Real News‎ > ‎2013‎ > ‎August 2013‎ > ‎

04 August 2013

Woodlands to get 'vertical kampung'
Multi-agency project brings together public facilities, housing under one roof

Source: Sunday Times
By Salma Khalik, Senior Health Correspondent

Residents in Woodlands will be the first in Singapore to experience the community feel of an integrated building with public facilities such as housing, health care and hawker centres all under one roof.

Planned, and run by multiple government agencies - a first - this vertical "urban kampung", as National Development Minister Khaw Boon Wan calls it, will bring together the young and old to live, eat and play together.

At the bottom of the building will be a massive "town square" or community plaza, and at the top, 100 studio apartments for elderly singles or couples.

In between will be a medical centre with about 35 consultation rooms and options for day surgery, senior activity and childcare facilities, shops and watering holes, as well as roof-top decks that residents can turn into community gardens.

Next door is the Admiralty MRT station, plus a basement carpark for 300 cars, and bicycle racks.

In an exclusive interview with The Sunday Times, Mr Khaw said more integrated buildings will be built if this one is successful.

Work will start next year, with the building ready by 2017. It is being developed by HDB and the Ministry of Health in partnership with the Ministry of Social and Family Development, National Environment Agency, Alexandra Health System and the Early Childhood Development Agency.

Leading them are HDB's deputy chief executive officer Yap Chin Beng, and Alexandra Health chief executive officer Liak Teng Lit.

The groundbreaking concept will hinge on how well the agencies work together. Said Mr Khaw: "A traditional approach is for each agency to carve out a plot, and make plans based on its needs. We will end up with several standalone buildings - workable but not outstanding."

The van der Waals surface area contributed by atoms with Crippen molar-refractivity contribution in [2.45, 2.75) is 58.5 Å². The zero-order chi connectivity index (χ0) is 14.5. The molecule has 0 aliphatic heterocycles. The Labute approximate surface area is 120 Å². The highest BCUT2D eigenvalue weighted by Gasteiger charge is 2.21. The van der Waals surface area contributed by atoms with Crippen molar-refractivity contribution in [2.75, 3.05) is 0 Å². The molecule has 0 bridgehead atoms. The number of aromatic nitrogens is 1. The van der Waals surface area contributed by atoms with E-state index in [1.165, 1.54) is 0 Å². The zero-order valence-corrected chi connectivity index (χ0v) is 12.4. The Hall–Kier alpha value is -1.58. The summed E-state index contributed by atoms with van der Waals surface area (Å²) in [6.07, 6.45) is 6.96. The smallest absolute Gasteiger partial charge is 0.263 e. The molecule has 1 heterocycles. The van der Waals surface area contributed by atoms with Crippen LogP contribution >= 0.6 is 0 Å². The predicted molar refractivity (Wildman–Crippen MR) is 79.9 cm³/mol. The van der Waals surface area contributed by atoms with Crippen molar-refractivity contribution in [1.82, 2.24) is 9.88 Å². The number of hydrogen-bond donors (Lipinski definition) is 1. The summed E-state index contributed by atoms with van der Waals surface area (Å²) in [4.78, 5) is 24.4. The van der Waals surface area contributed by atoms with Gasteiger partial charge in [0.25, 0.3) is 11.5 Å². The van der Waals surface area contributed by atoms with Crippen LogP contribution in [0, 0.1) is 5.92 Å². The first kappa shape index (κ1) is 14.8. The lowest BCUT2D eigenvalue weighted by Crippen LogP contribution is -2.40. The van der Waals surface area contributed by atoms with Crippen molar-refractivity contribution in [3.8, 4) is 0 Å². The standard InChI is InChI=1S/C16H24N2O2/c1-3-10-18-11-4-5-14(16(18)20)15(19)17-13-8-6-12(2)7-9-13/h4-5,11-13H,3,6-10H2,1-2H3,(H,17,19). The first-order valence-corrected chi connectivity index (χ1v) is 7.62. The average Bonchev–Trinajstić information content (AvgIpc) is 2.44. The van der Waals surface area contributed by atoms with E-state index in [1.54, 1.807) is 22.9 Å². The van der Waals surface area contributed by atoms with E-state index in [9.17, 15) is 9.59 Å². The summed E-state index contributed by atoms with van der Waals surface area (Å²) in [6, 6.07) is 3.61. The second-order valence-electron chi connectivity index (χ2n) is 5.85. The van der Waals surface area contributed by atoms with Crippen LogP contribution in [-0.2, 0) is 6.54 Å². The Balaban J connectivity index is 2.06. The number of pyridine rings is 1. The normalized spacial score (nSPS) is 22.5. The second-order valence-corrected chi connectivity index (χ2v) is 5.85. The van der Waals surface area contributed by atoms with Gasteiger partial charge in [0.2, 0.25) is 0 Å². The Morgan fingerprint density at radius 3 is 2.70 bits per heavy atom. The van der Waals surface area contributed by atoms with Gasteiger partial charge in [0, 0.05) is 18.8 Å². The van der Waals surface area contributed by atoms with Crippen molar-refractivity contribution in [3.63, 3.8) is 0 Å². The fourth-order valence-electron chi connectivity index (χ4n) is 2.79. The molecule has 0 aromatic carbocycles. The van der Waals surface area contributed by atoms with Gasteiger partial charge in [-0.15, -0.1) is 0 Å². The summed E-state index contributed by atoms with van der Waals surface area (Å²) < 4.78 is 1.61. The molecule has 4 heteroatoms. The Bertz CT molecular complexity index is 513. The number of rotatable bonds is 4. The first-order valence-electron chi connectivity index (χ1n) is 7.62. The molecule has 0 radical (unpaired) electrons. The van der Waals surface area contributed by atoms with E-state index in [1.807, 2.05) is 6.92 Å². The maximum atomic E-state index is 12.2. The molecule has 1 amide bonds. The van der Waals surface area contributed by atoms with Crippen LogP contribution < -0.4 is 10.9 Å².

An integrated complex, on the other hand, maximises land use and has been shown to work in other countries, such as Japan.

It all started "quite fortuitously", he told The Sunday Times, when a piece of prime land next to the MRT station became available and was sought by various agencies for their own purposes.

Mr Khaw said he decided to try "a holistic planning approach" instead, focusing on residents' needs.

"We're breaking some new ground," he said. "It is an experiment to create a modern urban kampung within a busy city - one that can pull people together and create a sense of community."

On his blog, he said he was "struck by the level of like-mindedness among the inter-agency stakeholders".

"The design has reflected the tireless effort to develop not a disparate but an integrated development that gels together," he said.

The project created a buzz among architects, with 22 firms submitting concepts.

Home-grown award-winning firm Woha, whose projects include School of the Arts and Stadium MRT station, won with its submission depicting a large "town square" on the ground floor for community activities and for residents to mingle.

Dr Mary Anne Tsao, chairman of the Tsao Foundation which provides a host of services for the elderly, applauded the initiative. She called it "truly a city of all ages where people, young and old, across the generations can work, play, learn, grow and be cared for in an integrated manner".